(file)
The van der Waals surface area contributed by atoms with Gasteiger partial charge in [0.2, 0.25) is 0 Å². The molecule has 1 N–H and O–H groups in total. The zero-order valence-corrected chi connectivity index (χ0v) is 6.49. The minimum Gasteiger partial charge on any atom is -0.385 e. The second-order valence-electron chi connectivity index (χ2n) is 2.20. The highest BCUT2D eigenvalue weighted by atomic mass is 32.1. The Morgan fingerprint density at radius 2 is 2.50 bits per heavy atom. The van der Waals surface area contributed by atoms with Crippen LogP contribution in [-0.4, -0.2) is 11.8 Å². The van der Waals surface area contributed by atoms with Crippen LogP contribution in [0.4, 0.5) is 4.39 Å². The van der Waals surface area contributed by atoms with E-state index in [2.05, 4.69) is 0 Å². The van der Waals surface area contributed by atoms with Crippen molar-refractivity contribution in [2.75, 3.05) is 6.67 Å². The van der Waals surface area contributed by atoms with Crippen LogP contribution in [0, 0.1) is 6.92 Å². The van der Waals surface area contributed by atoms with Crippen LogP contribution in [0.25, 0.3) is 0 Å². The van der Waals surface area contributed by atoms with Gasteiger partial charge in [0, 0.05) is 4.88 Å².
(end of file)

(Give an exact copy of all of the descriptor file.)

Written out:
The van der Waals surface area contributed by atoms with Gasteiger partial charge in [0.2, 0.25) is 0 Å². The molecule has 1 N–H and O–H groups in total. The zero-order valence-corrected chi connectivity index (χ0v) is 6.49. The minimum Gasteiger partial charge on any atom is -0.385 e. The second-order valence-electron chi connectivity index (χ2n) is 2.20. The highest BCUT2D eigenvalue weighted by atomic mass is 32.1. The Morgan fingerprint density at radius 2 is 2.50 bits per heavy atom. The van der Waals surface area contributed by atoms with Crippen LogP contribution in [-0.4, -0.2) is 11.8 Å². The van der Waals surface area contributed by atoms with Crippen LogP contribution in [0.4, 0.5) is 4.39 Å². The van der Waals surface area contributed by atoms with E-state index in [2.05, 4.69) is 0 Å². The van der Waals surface area contributed by atoms with Crippen molar-refractivity contribution in [2.75, 3.05) is 6.67 Å². The van der Waals surface area contributed by atoms with Crippen LogP contribution in [0, 0.1) is 6.92 Å². The van der Waals surface area contributed by atoms with Crippen LogP contribution in [0.25, 0.3) is 0 Å². The van der Waals surface area contributed by atoms with Gasteiger partial charge in [0, 0.05) is 4.88 Å².